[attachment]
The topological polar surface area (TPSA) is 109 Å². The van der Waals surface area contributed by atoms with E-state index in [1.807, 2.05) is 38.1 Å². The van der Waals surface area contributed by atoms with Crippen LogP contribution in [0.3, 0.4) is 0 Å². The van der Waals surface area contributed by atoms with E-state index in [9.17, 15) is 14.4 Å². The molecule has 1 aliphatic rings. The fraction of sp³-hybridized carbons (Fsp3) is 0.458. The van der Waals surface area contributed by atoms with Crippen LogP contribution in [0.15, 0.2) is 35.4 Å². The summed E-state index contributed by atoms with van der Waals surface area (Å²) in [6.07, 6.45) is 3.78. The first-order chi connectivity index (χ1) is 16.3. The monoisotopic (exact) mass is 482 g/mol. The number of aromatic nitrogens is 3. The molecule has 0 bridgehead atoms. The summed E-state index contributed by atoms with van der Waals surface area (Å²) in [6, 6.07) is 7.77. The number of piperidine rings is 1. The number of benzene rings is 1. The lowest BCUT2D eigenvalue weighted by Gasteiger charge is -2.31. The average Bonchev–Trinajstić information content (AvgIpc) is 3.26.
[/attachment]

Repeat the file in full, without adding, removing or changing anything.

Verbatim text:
The topological polar surface area (TPSA) is 109 Å². The van der Waals surface area contributed by atoms with E-state index in [1.807, 2.05) is 38.1 Å². The van der Waals surface area contributed by atoms with Crippen LogP contribution in [0.3, 0.4) is 0 Å². The van der Waals surface area contributed by atoms with E-state index in [9.17, 15) is 14.4 Å². The molecule has 1 aliphatic rings. The fraction of sp³-hybridized carbons (Fsp3) is 0.458. The van der Waals surface area contributed by atoms with Crippen LogP contribution in [0.15, 0.2) is 35.4 Å². The summed E-state index contributed by atoms with van der Waals surface area (Å²) in [6.07, 6.45) is 3.78. The first-order chi connectivity index (χ1) is 16.3. The monoisotopic (exact) mass is 482 g/mol. The number of aromatic nitrogens is 3. The molecule has 0 bridgehead atoms. The summed E-state index contributed by atoms with van der Waals surface area (Å²) in [6, 6.07) is 7.77. The number of piperidine rings is 1. The number of benzene rings is 1. The lowest BCUT2D eigenvalue weighted by Gasteiger charge is -2.31. The average Bonchev–Trinajstić information content (AvgIpc) is 3.26.